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Not feeling appreciated at Disney
W Daniel Hillis Scientist
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And I also got to be in a situation where I wasn't the expert. That was a little hard for me, at first, but I remember... because I was used to having my own company and people would come to me with problems and I would tell them the answer, and that would be the way it was. But at Disney, I didn't know the... I didn't have that kind of authority and certainly didn't have the expertise actually to have the right answer, so...

I remember being shocked, like, the first time we sat down at something that I thought I knew about, they said, 'We should have an online service. Let's have a brainstorming session about what that look like... Disney online would look like.' And so Disney would do these things called 'charettes', where they'd get all these people together and they would start brainstorming about it. So they began, like, 'Let's just everybody make a little presentation of what you imagine the online service to be.' And so we all sketched a little bit, and then they went around the table, and the first person holds up, like, a picture of a castle and says, 'Oh, I think it should be like a castle, it should be like a virtual Disneyland', and somebody holds up a picture of a spaceship, and you know, there are all these pictures of, like, I don't even know what they were pictures of, but they were sort of ideas of concepts of what it should be like. They were sort of metaphors. And it gets to mine, and I have, like, this block diagram of well, you should have the server and you should have this service, you'll be able to serve a... and everybody looks at me confused, and, like, 'We don't understand. You think it should be a like a bunch of boxes with lines between them?' I mean... My solution was a total disconnect for them. They just saw no value in what I had to offer whatsoever to this discussion. And so it was very surprising to be in a situation where, like, I would give them the answer and they wouldn't even appreciate it as being useful at all. So it taught me a kind of humility, but it was also a great chance to learn what they knew.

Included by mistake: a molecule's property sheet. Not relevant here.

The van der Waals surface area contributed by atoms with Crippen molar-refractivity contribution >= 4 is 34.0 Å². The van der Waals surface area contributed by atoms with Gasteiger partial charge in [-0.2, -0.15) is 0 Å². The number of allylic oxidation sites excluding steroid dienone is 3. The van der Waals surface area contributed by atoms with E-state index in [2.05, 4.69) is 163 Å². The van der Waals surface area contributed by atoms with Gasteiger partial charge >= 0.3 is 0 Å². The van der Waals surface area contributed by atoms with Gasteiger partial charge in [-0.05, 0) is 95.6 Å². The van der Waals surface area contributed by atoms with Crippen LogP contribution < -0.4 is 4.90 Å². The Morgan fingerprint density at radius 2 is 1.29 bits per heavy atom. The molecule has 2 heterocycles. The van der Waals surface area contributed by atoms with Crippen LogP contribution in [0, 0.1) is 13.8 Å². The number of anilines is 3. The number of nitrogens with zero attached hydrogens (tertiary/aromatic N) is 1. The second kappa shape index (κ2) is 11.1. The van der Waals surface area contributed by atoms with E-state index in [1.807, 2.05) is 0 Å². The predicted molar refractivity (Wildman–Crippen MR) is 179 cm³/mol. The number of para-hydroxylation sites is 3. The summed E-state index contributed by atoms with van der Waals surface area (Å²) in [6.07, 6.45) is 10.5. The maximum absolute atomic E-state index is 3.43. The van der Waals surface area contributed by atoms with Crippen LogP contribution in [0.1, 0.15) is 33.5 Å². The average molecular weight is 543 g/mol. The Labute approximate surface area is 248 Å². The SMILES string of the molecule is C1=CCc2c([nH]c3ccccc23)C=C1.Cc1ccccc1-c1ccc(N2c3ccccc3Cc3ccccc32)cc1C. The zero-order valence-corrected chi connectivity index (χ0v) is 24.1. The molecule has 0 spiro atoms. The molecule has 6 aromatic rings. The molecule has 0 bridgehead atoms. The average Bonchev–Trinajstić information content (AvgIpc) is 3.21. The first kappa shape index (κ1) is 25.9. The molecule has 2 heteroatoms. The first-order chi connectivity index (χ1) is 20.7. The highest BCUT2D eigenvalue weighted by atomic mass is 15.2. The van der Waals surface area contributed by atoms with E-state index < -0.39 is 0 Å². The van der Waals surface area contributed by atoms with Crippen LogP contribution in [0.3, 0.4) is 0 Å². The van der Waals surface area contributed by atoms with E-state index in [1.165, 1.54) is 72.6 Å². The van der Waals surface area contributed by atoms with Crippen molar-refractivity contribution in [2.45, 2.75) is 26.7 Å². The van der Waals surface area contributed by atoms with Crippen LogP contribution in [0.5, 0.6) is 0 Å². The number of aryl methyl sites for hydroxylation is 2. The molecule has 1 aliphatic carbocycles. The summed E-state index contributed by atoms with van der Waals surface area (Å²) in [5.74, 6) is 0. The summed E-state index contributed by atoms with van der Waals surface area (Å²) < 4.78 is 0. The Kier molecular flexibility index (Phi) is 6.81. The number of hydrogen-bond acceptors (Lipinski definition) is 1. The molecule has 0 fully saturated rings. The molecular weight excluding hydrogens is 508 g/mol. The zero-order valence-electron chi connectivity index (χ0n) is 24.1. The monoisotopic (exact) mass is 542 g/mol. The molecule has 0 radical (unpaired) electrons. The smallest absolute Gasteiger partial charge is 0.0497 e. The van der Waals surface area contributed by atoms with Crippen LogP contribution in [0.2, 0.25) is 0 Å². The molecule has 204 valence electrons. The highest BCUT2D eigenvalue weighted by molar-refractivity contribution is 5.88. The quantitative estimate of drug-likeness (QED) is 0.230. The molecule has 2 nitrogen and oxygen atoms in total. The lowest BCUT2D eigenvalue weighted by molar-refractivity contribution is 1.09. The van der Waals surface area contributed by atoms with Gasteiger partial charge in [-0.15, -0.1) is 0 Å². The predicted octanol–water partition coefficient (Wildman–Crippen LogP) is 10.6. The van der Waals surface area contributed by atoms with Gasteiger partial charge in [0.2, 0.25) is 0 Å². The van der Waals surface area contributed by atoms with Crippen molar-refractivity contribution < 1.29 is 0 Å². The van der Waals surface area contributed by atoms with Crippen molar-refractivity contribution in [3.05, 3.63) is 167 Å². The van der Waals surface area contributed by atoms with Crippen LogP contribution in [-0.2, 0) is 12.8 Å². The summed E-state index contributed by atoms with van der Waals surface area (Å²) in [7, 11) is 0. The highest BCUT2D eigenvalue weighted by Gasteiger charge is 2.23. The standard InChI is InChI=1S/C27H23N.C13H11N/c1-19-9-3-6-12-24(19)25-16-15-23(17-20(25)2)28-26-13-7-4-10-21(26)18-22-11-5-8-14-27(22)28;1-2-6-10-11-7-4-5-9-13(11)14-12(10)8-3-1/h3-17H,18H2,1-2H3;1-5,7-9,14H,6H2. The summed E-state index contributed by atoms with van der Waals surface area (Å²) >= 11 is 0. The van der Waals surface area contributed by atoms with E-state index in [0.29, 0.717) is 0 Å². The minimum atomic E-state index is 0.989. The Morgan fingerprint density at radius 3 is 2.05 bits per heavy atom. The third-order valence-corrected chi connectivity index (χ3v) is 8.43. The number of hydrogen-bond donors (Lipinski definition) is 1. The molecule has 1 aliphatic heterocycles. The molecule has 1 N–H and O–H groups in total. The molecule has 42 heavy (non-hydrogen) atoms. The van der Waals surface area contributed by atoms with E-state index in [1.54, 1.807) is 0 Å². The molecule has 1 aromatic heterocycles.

W Daniel Hillis (b. 1956) is an American inventor, scientist, author and engineer. While doing his doctoral work at MIT under artificial intelligence pioneer, Marvin Minsky, he invented the concept of parallel computers, that is now the basis for most supercomputers. He also co-founded the famous parallel computing company, Thinking Machines, in 1983 which marked a new era in computing. In 1996, Hillis left MIT for California, where he spent time leading Disney’s Imagineers. He developed new technologies and business strategies for Disney's theme parks, television, motion pictures, Internet and consumer product businesses. More recently, Hillis co-founded an engineering and design company, Applied Minds, and several start-ups, among them Applied Proteomics in San Diego, MetaWeb Technologies (acquired by Google) in San Francisco, and his current passion, Applied Invention in Cambridge, MA, which 'partners with clients to create innovative products and services'. He holds over 100 US patents, covering parallel computers, disk arrays, forgery prevention methods, and various electronic and mechanical devices (including a 10,000-year mechanical clock), and has recently moved into working on problems in medicine. In recognition of his work Hillis has won many awards, including the Dan David Prize.

Listeners: George Dyson Christopher Sykes

Christopher Sykes is an independent documentary producer who has made a number of films about science and scientists for BBC TV, Channel Four, and PBS.

Tags: Disney, online service, brainstorming, disconnection, humility, charette

Duration: 2 minutes, 36 seconds

Date story recorded: October 2016

Date story went live: 05 July 2017